I love my Android smart phone and tablet, but in order to get them to really help my productivity, I had to find the right apps. There are a handful of apps for pastors that have completely changed the way I operate on a daily basis, and I thought I would share them you:
This post explores the problem of eGossip, or forwarding false information to others with services like Email and Facebook, and suggests a resource for confirming information before pressing “send.”
Have you Googled yourself lately? You should. It is important to know what the internet community is saying about you and your church. You definitely want to be a part of that conversation! From time to time, I type my name into Google to see what pops up. I have found articles from my blog republished in some interesting places. It is fun to see how my articles spur discussions across Christianity. I have also found some sites that had out of date or inaccurate information that I have been able to correct. I have always thought it would be nice if there was a way to automatically know when someone posts something new about me or my church. Now I can, thanks to Google.
Google has a free service, called Google Alerts, that notifies me anytime my name or my church is added to its search index. I went to Google Alerts and after an easy setup, Google now emails me as soon as they discover that someone has posted something to the internet that meets my criteria (my name and/or my church’s name). I recently had an article published in Leading Ideas, an online newsletter from the Lewis Center for Church Leadership at Wesley Theological Seminary. The next day, Google sent me an email making me aware that my name had popped up in its web search index. Very cool!
This service is also very helpful if you want to follow the latest information on a specific trend or topic. You could put “general conference” as a search string, and Google will notify you any time they index something new on the internet with that search string. You can also tell it to combine all the results in a once daily, or once weekly email to keep your inbox from being overloaded.
Google Alerts is definitely a tool that every web-using pastor and church should know about!
I misunderstood a finance report to the extent that I thought we had spent $10,000 more than we actually spent. For our church, a $10k hole in the budget is cause for concern. When I started adding numbers together, though, the numbers weren’t coming out that bad, so I knew something had to be up with the report. The bottom line: The report wasn’t user friendly.
So, I learned an important lesson. It’s important to audit our reports (not just our bank statements) to make sure that they are reporting the numbers that you think they are reporting, and that the information is presented in a way that an average person can understand.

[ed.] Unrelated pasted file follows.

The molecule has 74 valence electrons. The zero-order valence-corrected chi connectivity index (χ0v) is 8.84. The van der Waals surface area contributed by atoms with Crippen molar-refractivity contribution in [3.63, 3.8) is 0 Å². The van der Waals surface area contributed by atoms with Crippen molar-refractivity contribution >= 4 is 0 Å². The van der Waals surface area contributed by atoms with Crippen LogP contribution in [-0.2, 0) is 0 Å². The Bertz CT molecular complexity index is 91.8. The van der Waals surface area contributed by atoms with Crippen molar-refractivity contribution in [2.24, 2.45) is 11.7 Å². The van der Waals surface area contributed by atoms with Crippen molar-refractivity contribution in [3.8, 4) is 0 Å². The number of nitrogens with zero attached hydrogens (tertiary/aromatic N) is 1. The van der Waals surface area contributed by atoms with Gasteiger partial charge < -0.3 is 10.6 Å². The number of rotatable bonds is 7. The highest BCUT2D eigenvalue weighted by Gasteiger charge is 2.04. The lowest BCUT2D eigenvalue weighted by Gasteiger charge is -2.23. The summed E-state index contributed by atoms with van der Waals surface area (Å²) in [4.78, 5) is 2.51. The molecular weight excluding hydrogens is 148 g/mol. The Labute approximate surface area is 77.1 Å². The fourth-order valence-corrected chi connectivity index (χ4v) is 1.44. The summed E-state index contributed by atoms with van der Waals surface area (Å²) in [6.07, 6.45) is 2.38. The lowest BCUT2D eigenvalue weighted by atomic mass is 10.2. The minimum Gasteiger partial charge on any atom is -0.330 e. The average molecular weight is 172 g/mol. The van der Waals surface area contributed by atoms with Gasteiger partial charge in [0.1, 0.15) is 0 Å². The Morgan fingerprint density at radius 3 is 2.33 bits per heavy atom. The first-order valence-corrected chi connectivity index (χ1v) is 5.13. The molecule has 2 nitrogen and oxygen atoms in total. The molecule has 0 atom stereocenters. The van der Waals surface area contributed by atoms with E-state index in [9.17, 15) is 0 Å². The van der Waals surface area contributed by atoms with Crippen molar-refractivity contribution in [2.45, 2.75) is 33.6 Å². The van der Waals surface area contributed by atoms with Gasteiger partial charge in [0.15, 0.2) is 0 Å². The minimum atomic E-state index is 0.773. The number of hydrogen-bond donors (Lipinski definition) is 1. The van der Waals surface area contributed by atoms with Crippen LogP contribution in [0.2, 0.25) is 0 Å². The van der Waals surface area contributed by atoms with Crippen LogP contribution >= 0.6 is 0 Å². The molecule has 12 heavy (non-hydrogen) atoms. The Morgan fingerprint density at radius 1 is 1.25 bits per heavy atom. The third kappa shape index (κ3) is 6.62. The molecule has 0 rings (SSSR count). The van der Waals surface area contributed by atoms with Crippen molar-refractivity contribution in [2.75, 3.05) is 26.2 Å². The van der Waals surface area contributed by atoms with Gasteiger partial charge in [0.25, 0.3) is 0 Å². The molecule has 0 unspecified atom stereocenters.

Most church management software packages allow you to design your own reports. The ability to write custom reports makes it possible to have nice, clear reports tailored to the needs of your church. Writing custom reports also makes it easy to insert human error. After this experience, I strongly suggest periodically auditing and cleaning up reports to make sure they are set up correctly, and that they are easy to understand.
I hope our finance committee will enjoy our crisp and clear budget report that they will have at our next meeting. And, we are $10k better than I thought we were!
PS. For any of my church members that might read this, I want to make one thing absolutely clear: The $10,000 that I found is just in my head. It doesn’t really exist. Please don’t spend it! Thank you.
Usually, Cindy and I do a good job of monitoring our ‘media’ time for ourselves and the boys, but lately we have become a little more lax. It has been so hot, that we have retreated indoors for the heat of the day (which lately has been from sunrise to sunset). Our various forms of electronic media have been a convenient way to keep the boys (and ourselves) occupied. Lately, however, it has been too convenient. We have been spending more and more time in front of our various electronic screens.
Cindy likes to read blogs and loves writing new posts for her blog. The boys jump from watching Tivo, to playing on the computer, to playing one of three different types of Lego games on the Wii (Star Wars, Batman, and Indiana Jones). I am just as guilty, if not more so. I could easily spend the entire day sitting in front of my laptop while sipping on a glass of sweet tea. If left to myself, the only reason I would need to get up would be when it was time to make room for more tea.
Yes, we have definitely let ourselves get carried away with our electronic gadgets. So, Saturday, Cindy and I talked about it and came up with an idea: No Screen Day. We got the boys together first thing in the morning and announced that we were not going to look at anything with a screen for the entire day. While I expected much wailing and gnashing of teeth, the boys took it well. To my surprise, they were up for the challenge. And they liked it. I took Daniel to the hardware store, and we stopped for lunch. Daniel had a ball. Luke did, too. Cindy and I had fun, too. Not only did we survive No Screen Day, but we actually enjoyed it. Daniel even asked if we could have No Screen Day again sometime soon. Maybe people don’t need a computer or a TV or a video game to be happy after all!
Now that No Screen Day is over, we will have to go back to that time-tested rule -> Moderation.